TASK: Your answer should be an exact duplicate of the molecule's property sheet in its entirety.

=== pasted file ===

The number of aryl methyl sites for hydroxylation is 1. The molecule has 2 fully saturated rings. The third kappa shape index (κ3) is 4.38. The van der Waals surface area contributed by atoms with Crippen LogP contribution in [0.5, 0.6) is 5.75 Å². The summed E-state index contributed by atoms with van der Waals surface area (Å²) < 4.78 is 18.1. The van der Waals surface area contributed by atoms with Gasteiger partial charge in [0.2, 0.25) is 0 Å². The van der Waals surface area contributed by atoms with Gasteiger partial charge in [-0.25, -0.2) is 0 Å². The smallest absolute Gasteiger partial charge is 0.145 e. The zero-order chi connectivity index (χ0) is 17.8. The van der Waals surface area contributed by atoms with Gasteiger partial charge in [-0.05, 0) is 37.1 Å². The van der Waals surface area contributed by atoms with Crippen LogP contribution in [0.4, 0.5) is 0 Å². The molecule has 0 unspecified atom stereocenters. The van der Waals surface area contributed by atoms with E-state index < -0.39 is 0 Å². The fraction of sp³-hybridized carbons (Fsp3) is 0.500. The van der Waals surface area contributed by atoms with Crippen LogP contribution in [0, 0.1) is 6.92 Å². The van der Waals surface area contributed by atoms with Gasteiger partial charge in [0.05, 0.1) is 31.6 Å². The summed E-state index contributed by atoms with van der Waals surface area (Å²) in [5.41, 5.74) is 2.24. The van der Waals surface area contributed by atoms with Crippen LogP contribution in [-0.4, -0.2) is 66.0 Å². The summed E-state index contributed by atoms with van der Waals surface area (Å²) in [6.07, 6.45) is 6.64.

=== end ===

The number of aryl methyl sites for hydroxylation is 1. The molecule has 2 fully saturated rings. The third kappa shape index (κ3) is 4.38. The van der Waals surface area contributed by atoms with Crippen LogP contribution in [0.5, 0.6) is 5.75 Å². The summed E-state index contributed by atoms with van der Waals surface area (Å²) < 4.78 is 18.1. The van der Waals surface area contributed by atoms with Gasteiger partial charge in [0.2, 0.25) is 0 Å². The van der Waals surface area contributed by atoms with Gasteiger partial charge in [-0.25, -0.2) is 0 Å². The smallest absolute Gasteiger partial charge is 0.145 e. The zero-order chi connectivity index (χ0) is 17.8. The van der Waals surface area contributed by atoms with Gasteiger partial charge in [-0.05, 0) is 37.1 Å². The van der Waals surface area contributed by atoms with Crippen LogP contribution in [0.4, 0.5) is 0 Å². The molecule has 0 unspecified atom stereocenters. The van der Waals surface area contributed by atoms with E-state index < -0.39 is 0 Å². The fraction of sp³-hybridized carbons (Fsp3) is 0.500. The van der Waals surface area contributed by atoms with Crippen LogP contribution in [0, 0.1) is 6.92 Å². The van der Waals surface area contributed by atoms with Gasteiger partial charge in [0.05, 0.1) is 31.6 Å². The summed E-state index contributed by atoms with van der Waals surface area (Å²) in [5.41, 5.74) is 2.24. The van der Waals surface area contributed by atoms with Crippen LogP contribution in [-0.4, -0.2) is 66.0 Å². The summed E-state index contributed by atoms with van der Waals surface area (Å²) in [6.07, 6.45) is 6.64.